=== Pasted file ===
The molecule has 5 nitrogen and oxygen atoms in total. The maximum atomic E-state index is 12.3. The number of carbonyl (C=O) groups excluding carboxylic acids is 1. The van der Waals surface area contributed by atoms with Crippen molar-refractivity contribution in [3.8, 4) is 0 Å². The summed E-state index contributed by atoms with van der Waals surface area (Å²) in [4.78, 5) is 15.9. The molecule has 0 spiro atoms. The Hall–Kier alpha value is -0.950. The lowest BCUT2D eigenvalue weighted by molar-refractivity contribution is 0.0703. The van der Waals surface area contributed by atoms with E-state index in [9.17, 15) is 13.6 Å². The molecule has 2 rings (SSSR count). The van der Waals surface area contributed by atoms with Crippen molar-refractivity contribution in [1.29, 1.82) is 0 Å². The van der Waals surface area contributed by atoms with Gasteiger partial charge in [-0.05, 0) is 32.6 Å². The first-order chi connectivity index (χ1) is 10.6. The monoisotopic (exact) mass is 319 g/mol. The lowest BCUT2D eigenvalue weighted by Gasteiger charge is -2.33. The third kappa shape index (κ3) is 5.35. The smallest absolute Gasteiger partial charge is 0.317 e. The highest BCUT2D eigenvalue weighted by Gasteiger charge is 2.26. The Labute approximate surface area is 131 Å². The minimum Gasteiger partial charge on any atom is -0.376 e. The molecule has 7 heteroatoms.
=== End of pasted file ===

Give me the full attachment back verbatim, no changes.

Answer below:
The molecule has 5 nitrogen and oxygen atoms in total. The maximum atomic E-state index is 12.3. The number of carbonyl (C=O) groups excluding carboxylic acids is 1. The van der Waals surface area contributed by atoms with Crippen molar-refractivity contribution in [3.8, 4) is 0 Å². The summed E-state index contributed by atoms with van der Waals surface area (Å²) in [4.78, 5) is 15.9. The molecule has 0 spiro atoms. The Hall–Kier alpha value is -0.950. The lowest BCUT2D eigenvalue weighted by molar-refractivity contribution is 0.0703. The van der Waals surface area contributed by atoms with E-state index in [9.17, 15) is 13.6 Å². The molecule has 2 rings (SSSR count). The van der Waals surface area contributed by atoms with Crippen molar-refractivity contribution in [1.29, 1.82) is 0 Å². The van der Waals surface area contributed by atoms with Gasteiger partial charge in [-0.05, 0) is 32.6 Å². The first-order chi connectivity index (χ1) is 10.6. The monoisotopic (exact) mass is 319 g/mol. The lowest BCUT2D eigenvalue weighted by Gasteiger charge is -2.33. The third kappa shape index (κ3) is 5.35. The smallest absolute Gasteiger partial charge is 0.317 e. The highest BCUT2D eigenvalue weighted by Gasteiger charge is 2.26. The Labute approximate surface area is 131 Å². The minimum Gasteiger partial charge on any atom is -0.376 e. The molecule has 7 heteroatoms.